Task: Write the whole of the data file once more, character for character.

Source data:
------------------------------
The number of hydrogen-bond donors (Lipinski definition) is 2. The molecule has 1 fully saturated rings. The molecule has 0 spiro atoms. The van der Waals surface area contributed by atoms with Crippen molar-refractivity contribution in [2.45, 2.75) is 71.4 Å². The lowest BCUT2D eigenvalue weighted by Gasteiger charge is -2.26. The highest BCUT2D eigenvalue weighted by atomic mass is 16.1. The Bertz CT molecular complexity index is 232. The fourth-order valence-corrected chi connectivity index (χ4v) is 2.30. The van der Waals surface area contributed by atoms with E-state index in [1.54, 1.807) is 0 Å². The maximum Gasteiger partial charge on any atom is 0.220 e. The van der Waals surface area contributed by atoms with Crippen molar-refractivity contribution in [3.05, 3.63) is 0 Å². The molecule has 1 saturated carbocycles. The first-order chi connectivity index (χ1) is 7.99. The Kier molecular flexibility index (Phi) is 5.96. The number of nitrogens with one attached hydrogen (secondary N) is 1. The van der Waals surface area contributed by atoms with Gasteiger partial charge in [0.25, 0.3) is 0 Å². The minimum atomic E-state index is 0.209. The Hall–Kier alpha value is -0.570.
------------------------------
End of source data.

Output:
The number of hydrogen-bond donors (Lipinski definition) is 2. The molecule has 1 fully saturated rings. The molecule has 0 spiro atoms. The van der Waals surface area contributed by atoms with Crippen molar-refractivity contribution in [2.45, 2.75) is 71.4 Å². The lowest BCUT2D eigenvalue weighted by Gasteiger charge is -2.26. The highest BCUT2D eigenvalue weighted by atomic mass is 16.1. The Bertz CT molecular complexity index is 232. The fourth-order valence-corrected chi connectivity index (χ4v) is 2.30. The van der Waals surface area contributed by atoms with E-state index in [1.54, 1.807) is 0 Å². The maximum Gasteiger partial charge on any atom is 0.220 e. The van der Waals surface area contributed by atoms with Crippen molar-refractivity contribution in [3.05, 3.63) is 0 Å². The molecule has 1 saturated carbocycles. The first-order chi connectivity index (χ1) is 7.99. The Kier molecular flexibility index (Phi) is 5.96. The number of nitrogens with one attached hydrogen (secondary N) is 1. The van der Waals surface area contributed by atoms with Gasteiger partial charge in [0.25, 0.3) is 0 Å². The minimum atomic E-state index is 0.209. The Hall–Kier alpha value is -0.570.